Manhole covers: Composites replace cast iron on university campus
Traditional cast-iron manhole covers are replaced on a college campus with composite versions manufactured by Fibrelite Composites (Skipton, North Yorkshire, U.K., and Pawcatuck, Conn.).
Ductile cast iron (cast iron with added magnesium) has been used for manhole covers and frames since the mid-20th Century due to its durability and high compressive strength. Engineers who design underground infrastructure have rarely considered the use of alternative materials. However, operators of localized multibuilding heating systems, such as those on college campuses, have become increasingly aware of the dangers posed by cast-iron manhole covers. Cast iron becomes very hot when exposed to internal steam and external sunshine, and it also conducts electricity — a concern when manhole covers are located in walkways where students wear sandals or go barefoot in warm weather. In addition, although cast iron stands up to heavy loads and severe impacts, it is very heavy — the density of a cast-iron manhole cover can be as high as 450 lb/ft3 (7,208 kg/m3). A small 32-inch/813-mm diameter cover can weigh as much as 250 lb/113.4 kg, which can lead to injuries to workers who have to move them.
These factors led the utilities department of a leading engineering university based in Cambridge, Mass., to replace traditional manhole covers with composite versions manufactured by Fibrelite Composites (Skipton, North Yorkshire, U.K., and Pawcatuck, Conn.). Many other universities in both the U.S. and Canada have since followed suit, says the company.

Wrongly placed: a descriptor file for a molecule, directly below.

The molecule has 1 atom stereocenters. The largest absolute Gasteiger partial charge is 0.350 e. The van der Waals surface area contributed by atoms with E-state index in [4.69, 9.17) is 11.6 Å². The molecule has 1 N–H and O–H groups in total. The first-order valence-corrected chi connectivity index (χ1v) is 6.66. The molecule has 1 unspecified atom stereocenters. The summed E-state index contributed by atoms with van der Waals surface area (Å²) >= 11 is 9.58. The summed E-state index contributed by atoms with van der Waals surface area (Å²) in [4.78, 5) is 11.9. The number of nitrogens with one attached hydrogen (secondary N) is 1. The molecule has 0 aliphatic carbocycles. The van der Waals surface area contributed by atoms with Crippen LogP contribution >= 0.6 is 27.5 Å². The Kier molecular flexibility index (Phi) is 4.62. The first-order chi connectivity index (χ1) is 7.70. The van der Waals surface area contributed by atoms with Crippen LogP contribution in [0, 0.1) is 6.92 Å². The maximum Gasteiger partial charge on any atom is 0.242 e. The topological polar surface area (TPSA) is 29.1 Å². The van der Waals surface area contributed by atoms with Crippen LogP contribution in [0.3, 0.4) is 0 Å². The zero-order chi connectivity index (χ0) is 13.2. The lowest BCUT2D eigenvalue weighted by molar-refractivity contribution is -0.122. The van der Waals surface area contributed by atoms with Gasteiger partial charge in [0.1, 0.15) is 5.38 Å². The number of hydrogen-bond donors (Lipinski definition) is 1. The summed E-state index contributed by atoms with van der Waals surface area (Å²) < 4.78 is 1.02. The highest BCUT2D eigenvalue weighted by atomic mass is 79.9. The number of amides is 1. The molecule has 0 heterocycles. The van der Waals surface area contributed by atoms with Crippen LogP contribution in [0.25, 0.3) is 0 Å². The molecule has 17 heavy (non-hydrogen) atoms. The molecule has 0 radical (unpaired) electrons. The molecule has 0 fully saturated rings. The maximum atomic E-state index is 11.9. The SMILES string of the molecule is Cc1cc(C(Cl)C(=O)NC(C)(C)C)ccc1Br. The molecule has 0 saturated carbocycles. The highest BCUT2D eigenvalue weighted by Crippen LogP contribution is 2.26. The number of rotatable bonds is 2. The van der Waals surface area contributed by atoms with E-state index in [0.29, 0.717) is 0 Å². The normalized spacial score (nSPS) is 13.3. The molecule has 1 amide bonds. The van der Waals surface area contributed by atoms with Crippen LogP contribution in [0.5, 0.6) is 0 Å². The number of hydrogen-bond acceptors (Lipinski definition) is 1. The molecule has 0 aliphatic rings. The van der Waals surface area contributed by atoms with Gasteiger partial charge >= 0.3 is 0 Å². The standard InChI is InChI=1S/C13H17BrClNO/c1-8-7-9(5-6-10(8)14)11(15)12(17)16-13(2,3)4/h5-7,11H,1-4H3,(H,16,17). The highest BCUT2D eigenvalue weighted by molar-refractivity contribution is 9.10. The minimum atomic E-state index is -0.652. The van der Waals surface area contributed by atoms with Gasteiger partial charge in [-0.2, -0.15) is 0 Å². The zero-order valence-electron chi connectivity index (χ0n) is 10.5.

Fibrelite uses multiaxial and woven glass reinforcements to make a preform with a fiber architecture that maximizes bending stiffness and strength-to-weight ratio. The preform is then infused with polyester in a resin transfer molding process; for higher-temperature or highly corrosive applications, vinyl ester resin is used. The thermal gradient properties of Fibrelite’s composite covers significantly reduce heat transfer from the steam vault below — the surface temperature of the cover is typically only slightly higher than the ambient temperature. Extensive testing has shown that composite covers stay cool to the touch and support the same wheel loads as 32-inch cast-iron manhole covers, yet they weigh nearly 70 percent less. Fibrelite emphasizes that its cover eliminates the possibility of electrical shock and resists corrosion caused by salts, oils, water and steam and avoids theft of cast-iron covers, which have value as scrap metal. As an added incentive, Fibrelite can permanently mold into the cover’s top surface any style of school logo or other marking in single or multiple colors.
A look at the process by which precursor becomes carbon fiber through a careful (and mostly proprietary) manipulation of temperature and tension.
Composites Technology Development's first commercial tank in the Type V category presages growth of filament winding in storage of compressed gases.
Approaching rollout and first flight, the 787 relies on innovations in composite materials and processes to hit its targets